Cloud Adoption and Infrastructure

As large organizations move to the cloud, what are key infrastructure issues facing Chief Information Officers and information technology organizations? To learn more, we speak with Clay Magouyrk, the Executive Vice President of Engineering for Oracle Cloud Infrastructure.


Sep 01, 2020

As large organizations move to the cloud, what are key infrastructure issues facing Chief Information Officers and information technology organizations? To learn more, we speak with Clay Magouyrk, the Executive Vice President of Engineering for Oracle Cloud Infrastructure.

In this conversation, he discusses Oracle Cloud@Customer, the Oracle Autonomous Database, cloud regions, and the Oracle Cloud Platform.

Clay Magouyrk is responsible for engineering and technical operations for Oracle’s enterprise-focused infrastructure-as-as-service (IaaS) platform and focuses on service delivery for an expanding product portfolio including compute, storage, networking, edge, and containers. He leads a team of thousands of cloud engineers focused on supporting customers’ most mission-critical workloads via best-of-breed products and solutions.


This transcript was lightly edited for length and clarity.

Clay Magouyrk: Cloud infrastructure, we're plumbers. No one wants to say, "Oh, my gosh. This is such amazing plumbing," but they're very unhappy when it doesn't work well.


Michael Krigsman: We're speaking about cloud adoption and infrastructure with Clay Magouyrk. He's the executive vice president of Oracle Cloud Infrastructure. Clay, tell us about your role at Oracle and the things that you're focused on.

Clay Magouyrk: I joined six years ago in the middle of 2014. The entire time I've been at Oracle, I've been very focused on solving some very fundamental problems for customers. Before I was at Oracle, I spent a bunch of time at Amazon, part of that time at Amazon Web Services.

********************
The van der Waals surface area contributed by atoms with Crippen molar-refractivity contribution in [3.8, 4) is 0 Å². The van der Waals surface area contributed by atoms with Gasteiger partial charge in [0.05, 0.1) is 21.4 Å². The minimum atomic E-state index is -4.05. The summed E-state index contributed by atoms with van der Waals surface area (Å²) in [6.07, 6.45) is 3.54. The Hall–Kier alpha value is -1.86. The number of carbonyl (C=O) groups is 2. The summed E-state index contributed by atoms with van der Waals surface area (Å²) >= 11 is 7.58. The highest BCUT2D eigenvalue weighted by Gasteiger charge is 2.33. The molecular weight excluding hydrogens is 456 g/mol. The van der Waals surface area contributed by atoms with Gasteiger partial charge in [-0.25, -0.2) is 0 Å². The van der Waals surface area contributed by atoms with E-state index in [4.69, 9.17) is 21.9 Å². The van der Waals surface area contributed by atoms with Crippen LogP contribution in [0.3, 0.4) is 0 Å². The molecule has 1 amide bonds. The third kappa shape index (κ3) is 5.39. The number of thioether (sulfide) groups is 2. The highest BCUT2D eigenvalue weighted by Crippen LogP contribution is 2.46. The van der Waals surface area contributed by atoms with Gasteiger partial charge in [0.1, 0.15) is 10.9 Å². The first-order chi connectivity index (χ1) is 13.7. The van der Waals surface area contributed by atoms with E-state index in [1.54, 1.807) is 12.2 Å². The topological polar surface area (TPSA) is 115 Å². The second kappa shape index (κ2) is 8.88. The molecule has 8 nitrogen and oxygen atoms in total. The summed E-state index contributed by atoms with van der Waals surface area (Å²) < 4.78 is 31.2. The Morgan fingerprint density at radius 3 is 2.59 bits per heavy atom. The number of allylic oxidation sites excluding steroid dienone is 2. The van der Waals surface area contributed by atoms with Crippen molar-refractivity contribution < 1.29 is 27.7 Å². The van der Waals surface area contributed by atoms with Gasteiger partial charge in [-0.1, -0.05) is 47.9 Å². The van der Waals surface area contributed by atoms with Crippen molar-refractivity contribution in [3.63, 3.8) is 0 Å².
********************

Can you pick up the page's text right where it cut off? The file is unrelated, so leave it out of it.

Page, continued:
I've always been an infrastructure person at heart. What's very clear to me is that cloud infrastructure is a massive enabler for the overall world, the industry, for developers specifically. But I also recognize, as many of your listeners recognize, as you recognize yourself, that while we have this amazing ability in cloud infrastructure, the vast majority of computing still happens on-premise in customer-owned data centers or colos. A lot of those advantages aren't available to most of the workloads customers use today. The big focus that I have when I came to Oracle was, how do we bring all of that amazing benefit that cloud infrastructure offers to everyone?

Cloud adoption in 2020

Michael Krigsman: Clay, you spoke about cloud adoption. You're in touch with a lot of Oracle customers, very large ones. Can you give us a snapshot of where does cloud adoption stand today among large companies?

Clay Magouyrk: Even as recent as seven or eight years ago, many companies weren't sure about the cloud. They weren't sure about maybe the security of the cloud. They didn't necessarily have a cloud strategy.

When I talk to pretty much every company today, everyone has a cloud strategy. They have a plan. But I think, at this point, customers have tasted and experienced the benefits of the self-service productivity you get from using cloud infrastructure, from being able to outsource not just the software but the operations of the service to where you can really focus on building your application rather than all of this other gunk that doesn't really want to be involved in.